No Summer Lovin'

Big names, big production, big budget.

All this means nothing if you don't draw big crowds.

For a summer season that promised a slew of Hollywood Alisters, eye-popping special effects and high-octane action, the response at the US box office has been lukewarm.

There's your guaranteed hit Iron Man 3, which kicked off the season on April 25 with an impressive US$174 million ($221 million) at the US box office on its opening weekend.

Another comic book favourite, the Superman revival Man Of Steel, took flight with a US$117 million opening.

The foolproof Fast & Furious 6 raced ahead with a US$97 million opening and even Despicable Me 2's animated minions wreaked havoc with US$84 million.

Pacific Rim, the well-reviewed robots vs monsters highconcept movie, opened to a measly US$37 million in the US.

Guillermo Del Toro's latest offering was deemed a flop because of its high price tag of US$190 million. But it has performed well overseas, particularly in China where it took in a recordbreaking US$45 million in five days - and it hasn't even gone to manga-loving Japan yet.

With international box-office takings of US$293 million to date, it's enough for studio Warner Bros to commission a sequel.

On the other end of the spectrum, movies that were thought to be surefire winners bombed.

These are the ones that come with high production costs in excess of US$150 million - and we're not including marketing costs.

They will probably recoup the cost with the help of the international box office and longer theatre runs, but if they don't make a dent during the crucial US opening weekend, they're automatically labelled stinkers.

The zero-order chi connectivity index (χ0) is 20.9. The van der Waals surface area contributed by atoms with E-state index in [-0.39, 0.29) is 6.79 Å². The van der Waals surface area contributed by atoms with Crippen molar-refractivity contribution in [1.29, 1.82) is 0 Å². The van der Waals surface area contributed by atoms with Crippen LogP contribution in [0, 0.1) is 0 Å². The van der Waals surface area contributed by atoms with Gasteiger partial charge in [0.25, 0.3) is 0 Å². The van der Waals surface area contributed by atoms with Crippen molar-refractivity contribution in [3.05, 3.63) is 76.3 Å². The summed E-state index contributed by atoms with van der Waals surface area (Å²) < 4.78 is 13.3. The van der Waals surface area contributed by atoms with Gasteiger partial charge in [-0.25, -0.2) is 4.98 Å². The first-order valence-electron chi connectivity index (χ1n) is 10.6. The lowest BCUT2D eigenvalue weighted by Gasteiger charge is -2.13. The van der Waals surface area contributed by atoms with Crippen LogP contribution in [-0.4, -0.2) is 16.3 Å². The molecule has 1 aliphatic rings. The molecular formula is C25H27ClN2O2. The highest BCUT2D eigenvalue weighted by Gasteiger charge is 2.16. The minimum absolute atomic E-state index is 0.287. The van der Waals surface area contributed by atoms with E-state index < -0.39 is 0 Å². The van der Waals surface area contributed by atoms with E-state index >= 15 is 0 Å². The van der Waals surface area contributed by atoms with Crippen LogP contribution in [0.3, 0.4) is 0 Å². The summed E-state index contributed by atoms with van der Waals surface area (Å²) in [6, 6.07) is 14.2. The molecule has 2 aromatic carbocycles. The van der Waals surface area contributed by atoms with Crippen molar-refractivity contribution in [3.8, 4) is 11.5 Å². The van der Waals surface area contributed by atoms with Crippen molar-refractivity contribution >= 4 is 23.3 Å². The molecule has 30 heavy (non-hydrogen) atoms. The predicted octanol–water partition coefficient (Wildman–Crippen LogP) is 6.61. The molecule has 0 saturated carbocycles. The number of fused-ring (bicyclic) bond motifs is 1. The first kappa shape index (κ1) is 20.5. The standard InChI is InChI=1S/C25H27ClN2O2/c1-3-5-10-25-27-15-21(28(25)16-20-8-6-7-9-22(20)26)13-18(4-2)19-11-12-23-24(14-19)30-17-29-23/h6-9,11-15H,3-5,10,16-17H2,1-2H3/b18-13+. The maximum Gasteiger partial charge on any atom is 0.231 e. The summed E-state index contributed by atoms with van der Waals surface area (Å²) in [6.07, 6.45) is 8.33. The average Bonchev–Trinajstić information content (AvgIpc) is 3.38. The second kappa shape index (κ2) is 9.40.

This year's indisputable flop has to be Johnny Depp's The Lone Ranger. With an oversized budget of US$200 million, the Western flick has made only US$175 million after playing in both overseas and domestic theatres for slightly over a month After Earth, White House Down and R.I.P.D. - which opens here today - make up the other major duds with opening weekends of US$28 million, US$25 million and US$13 million, respectively.

Here's our report card on why they under-performed...


Calling legendary Hollywood director-producer Steven Spielberg a prophet is a stretch, but he actually predicted this crash.

The master of blockbusters said at a University of Southern California event in June - before most of the flicks fell from grace - that there will be "an implosion where three or four, or maybe even a half dozen, megabudget movies are going to go crashing into the ground".

There were simply too many biggies being released at the same time.

Using Iron Man 3 as the start of the season, we had Star Trek Into Darkness, Fast & Furious 6, After Earth, Man Of Steel, World War Z, White House Down, The Lone Ranger, Pacific Rim, R.I.P.D, and The Wolverine - with most of them opening back-to-back.

We've been bombarded with big-budget visual spectacles, and after a while, all the special effects and loud, explosive action sequences start to meld into one big generic movie. Time magazine even coined a term for the condition - "summer blockbuster fatigue".


Even a kid can tell you the higher your cost, the more money you need to make to break even.

Hollywood director James Cameron can attest to that. When the "king of the world" was handed a US$200 million budget for Titanic in 1995, everyone baulked.

It was the most expensive movie then. Now it seems like a prerequisite for summer blockbusters to come.

Less expensive - and quieter - movies such as Now You See Me, The Heat, The Conjuring and even Grown Ups 2 ended up being big winners.